3rd September 2010, Paul Guyett CEO of Leffler featured on the Chanel 7 program to explain the diffence between real leather and bycast that has been marketed as "bycast leather or bonded leather"
Report from Today Tonight website:
Under the fair trading act there are significant penalties if goods are promoted incorrectly.
Now a Today Tonight investigation has discovered an increasing number of cheap seconds are being sold as genuine leather.
Although looks can be deceiving, there are different grades of leather. It can determine whether the product you buy lasts a lifetime, or just a few years.
Technology now allows up to four layers of leather to be taken from a single hide of an animal. 'Bycast' is the leftovers after the final layer has been removed.
Paul Guyett is the CEO of Lefflers, a supplier and distributor of leather. He describes bycast as "the flesh of the animal without the skin and a piece of polyurethane laminated over the top of it".
"It has increased over the last few years," Guyett said. "It is engineered to look quite fashionable so it can look quite nice and it’s very difficult for a consumer to tell the difference. The motivation would be profit."
"We don't deal in bycast but I have a piece of leather here that has a film on top of it which is very similar to a bycast and you can see that is quite loose."
Up until 18 months ago almost all major retailers in Australia sold by-cast leather.
Sydneysider Rima Leas and her husband thought they were getting a good $4000 deal at a Nick Scali store five years ago.
"His exact words; this is natural Italian leather and we thought beauty," Rima said.
"We bought this thinking its going to be in our family for many years to come - within two to three years it totally fell apart."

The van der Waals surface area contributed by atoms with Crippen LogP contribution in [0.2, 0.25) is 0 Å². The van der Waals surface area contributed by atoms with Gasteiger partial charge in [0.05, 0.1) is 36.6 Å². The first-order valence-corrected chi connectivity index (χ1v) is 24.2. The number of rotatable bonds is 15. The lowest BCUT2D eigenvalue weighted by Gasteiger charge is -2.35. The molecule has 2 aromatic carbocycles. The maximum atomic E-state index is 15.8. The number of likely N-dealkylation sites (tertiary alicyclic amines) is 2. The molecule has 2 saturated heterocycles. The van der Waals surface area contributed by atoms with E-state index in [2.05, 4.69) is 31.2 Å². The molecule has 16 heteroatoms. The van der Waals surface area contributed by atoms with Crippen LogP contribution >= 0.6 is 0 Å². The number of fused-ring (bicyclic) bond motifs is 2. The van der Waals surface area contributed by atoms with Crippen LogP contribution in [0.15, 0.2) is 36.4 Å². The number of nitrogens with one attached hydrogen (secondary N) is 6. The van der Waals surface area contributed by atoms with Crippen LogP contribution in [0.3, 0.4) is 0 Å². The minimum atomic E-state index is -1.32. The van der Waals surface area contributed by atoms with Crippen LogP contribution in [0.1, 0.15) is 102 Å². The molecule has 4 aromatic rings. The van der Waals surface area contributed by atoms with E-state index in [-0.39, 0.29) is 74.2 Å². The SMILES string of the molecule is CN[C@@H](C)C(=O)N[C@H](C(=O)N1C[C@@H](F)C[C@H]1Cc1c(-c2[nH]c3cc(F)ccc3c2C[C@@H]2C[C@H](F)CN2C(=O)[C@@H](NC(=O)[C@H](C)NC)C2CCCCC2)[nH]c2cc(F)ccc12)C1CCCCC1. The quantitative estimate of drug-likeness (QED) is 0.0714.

Nick Scali initially told them their warranty was no longer valid because they had moved home, before offering a discount on another purchase.
"Fair trading told us to mediate, sort it out for ourselves. We're getting the lounge and going straight to his tip," Rima said.
Just 6 months ago, Lucy and Gordon Brenkovich spent their savings on a new lounge, spotted on the floor of a Melbourne Nick Scali store.
"Really good quality leather - nice hard wood frame - we were really impressed and he said it was $6000. The sales person said we can do you a deal so then $4500," Lucy said.
But what was delivered six weeks later was not the lounge that had been ordered.
"Absolute cheap and nasty - I don't know how they could call the two things leather." Lucy said. "It took two, three phone calls at least to the state manager to say, 'Yes, we'll come pick it up and yes you can have your money back."
The UK, New Zealand and many countries throughout Europe have banned retailers from describing bycast as leather. The problem here is the industry is self regulated, meaning there's no legislation protecting you from being sold a cheap second rate product at a genuine leather price.
Paul Simmons is a leather tester from Furntech: "It fails to satisfy the international council of tanneries definition for what is in fact genuine leather because it is essentially more polyurethane plastic than leather proper. It's not just consumers that are confused, some people within the industry have trouble spotting real leather from imitation."
Nick Scali no longer sell bycast leather and are trying to make amends by offering credit to customers. If the product is less than three years old they're offering 100 per cent, otherwise a it's 75 per cent discount on any new purchases.
Freedom still sell bycast, Ikea call it 'split leather', Oz Design call it 'corrected grain' and Fantastic Furniture have a similar product known as 'bonded leather'.
Geoff Brown, Director of Consumer Affairs Victoria, says significant penalties apply for misleading advertising.
"We do get a lot of calls about refund rights and misrepresented products. $60,000 for an individual and double that for a business," Brown said.
He says consumers should do their own research, and keep all documentation.
"You need the receipts and any detailed invoices, if there's no success with the trader. 80 per cent of matters we do successfully negotiate," Brown said.